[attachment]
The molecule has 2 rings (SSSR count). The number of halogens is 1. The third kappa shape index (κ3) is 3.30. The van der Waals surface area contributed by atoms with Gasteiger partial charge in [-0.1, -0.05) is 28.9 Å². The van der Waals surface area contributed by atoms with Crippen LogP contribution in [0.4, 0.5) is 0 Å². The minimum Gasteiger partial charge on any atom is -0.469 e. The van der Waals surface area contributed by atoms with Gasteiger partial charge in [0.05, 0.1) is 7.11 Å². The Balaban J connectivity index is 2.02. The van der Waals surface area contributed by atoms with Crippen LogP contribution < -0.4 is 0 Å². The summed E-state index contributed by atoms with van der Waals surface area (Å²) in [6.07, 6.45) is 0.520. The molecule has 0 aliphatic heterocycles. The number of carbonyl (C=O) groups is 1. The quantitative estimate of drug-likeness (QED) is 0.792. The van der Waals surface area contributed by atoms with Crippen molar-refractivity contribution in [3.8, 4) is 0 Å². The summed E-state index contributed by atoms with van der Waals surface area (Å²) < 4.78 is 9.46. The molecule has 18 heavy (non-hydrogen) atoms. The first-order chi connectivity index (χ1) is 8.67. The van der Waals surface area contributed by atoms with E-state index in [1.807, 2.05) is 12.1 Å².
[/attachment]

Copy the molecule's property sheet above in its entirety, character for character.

The molecule has 2 rings (SSSR count). The number of halogens is 1. The third kappa shape index (κ3) is 3.30. The van der Waals surface area contributed by atoms with Gasteiger partial charge in [-0.1, -0.05) is 28.9 Å². The van der Waals surface area contributed by atoms with Crippen LogP contribution in [0.4, 0.5) is 0 Å². The minimum Gasteiger partial charge on any atom is -0.469 e. The van der Waals surface area contributed by atoms with Gasteiger partial charge in [0.05, 0.1) is 7.11 Å². The Balaban J connectivity index is 2.02. The van der Waals surface area contributed by atoms with Crippen LogP contribution < -0.4 is 0 Å². The summed E-state index contributed by atoms with van der Waals surface area (Å²) in [6.07, 6.45) is 0.520. The molecule has 0 aliphatic heterocycles. The number of carbonyl (C=O) groups is 1. The quantitative estimate of drug-likeness (QED) is 0.792. The van der Waals surface area contributed by atoms with Crippen molar-refractivity contribution in [3.8, 4) is 0 Å². The summed E-state index contributed by atoms with van der Waals surface area (Å²) < 4.78 is 9.46. The molecule has 18 heavy (non-hydrogen) atoms. The first-order chi connectivity index (χ1) is 8.67. The van der Waals surface area contributed by atoms with E-state index in [1.807, 2.05) is 12.1 Å².